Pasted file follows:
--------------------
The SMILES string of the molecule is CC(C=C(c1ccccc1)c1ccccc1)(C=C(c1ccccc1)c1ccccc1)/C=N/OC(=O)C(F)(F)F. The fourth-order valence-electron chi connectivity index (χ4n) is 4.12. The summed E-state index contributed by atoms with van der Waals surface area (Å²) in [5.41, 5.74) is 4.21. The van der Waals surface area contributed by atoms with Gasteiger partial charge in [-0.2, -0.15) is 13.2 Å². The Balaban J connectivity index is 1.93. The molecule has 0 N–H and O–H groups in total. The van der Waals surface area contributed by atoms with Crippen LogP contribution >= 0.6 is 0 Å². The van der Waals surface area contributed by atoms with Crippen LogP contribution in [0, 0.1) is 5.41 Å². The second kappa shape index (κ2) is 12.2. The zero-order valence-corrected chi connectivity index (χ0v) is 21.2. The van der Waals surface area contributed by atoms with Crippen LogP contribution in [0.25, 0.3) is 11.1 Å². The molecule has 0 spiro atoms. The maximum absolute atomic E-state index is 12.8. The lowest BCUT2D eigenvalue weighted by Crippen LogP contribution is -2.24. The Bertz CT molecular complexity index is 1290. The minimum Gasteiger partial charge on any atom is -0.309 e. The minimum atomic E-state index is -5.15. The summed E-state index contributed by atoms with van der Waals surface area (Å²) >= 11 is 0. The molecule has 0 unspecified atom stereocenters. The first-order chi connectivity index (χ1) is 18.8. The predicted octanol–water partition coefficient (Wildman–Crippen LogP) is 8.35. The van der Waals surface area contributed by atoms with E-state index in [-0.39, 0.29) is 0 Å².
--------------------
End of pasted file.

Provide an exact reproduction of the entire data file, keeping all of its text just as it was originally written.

The SMILES string of the molecule is CC(C=C(c1ccccc1)c1ccccc1)(C=C(c1ccccc1)c1ccccc1)/C=N/OC(=O)C(F)(F)F. The fourth-order valence-electron chi connectivity index (χ4n) is 4.12. The summed E-state index contributed by atoms with van der Waals surface area (Å²) in [5.41, 5.74) is 4.21. The van der Waals surface area contributed by atoms with Gasteiger partial charge in [-0.2, -0.15) is 13.2 Å². The Balaban J connectivity index is 1.93. The molecule has 0 N–H and O–H groups in total. The van der Waals surface area contributed by atoms with Crippen LogP contribution >= 0.6 is 0 Å². The van der Waals surface area contributed by atoms with Crippen LogP contribution in [0, 0.1) is 5.41 Å². The second kappa shape index (κ2) is 12.2. The zero-order valence-corrected chi connectivity index (χ0v) is 21.2. The van der Waals surface area contributed by atoms with Crippen LogP contribution in [0.25, 0.3) is 11.1 Å². The molecule has 0 spiro atoms. The maximum absolute atomic E-state index is 12.8. The lowest BCUT2D eigenvalue weighted by Crippen LogP contribution is -2.24. The Bertz CT molecular complexity index is 1290. The minimum Gasteiger partial charge on any atom is -0.309 e. The minimum atomic E-state index is -5.15. The summed E-state index contributed by atoms with van der Waals surface area (Å²) >= 11 is 0. The molecule has 0 unspecified atom stereocenters. The first-order chi connectivity index (χ1) is 18.8. The predicted octanol–water partition coefficient (Wildman–Crippen LogP) is 8.35. The van der Waals surface area contributed by atoms with E-state index in [-0.39, 0.29) is 0 Å².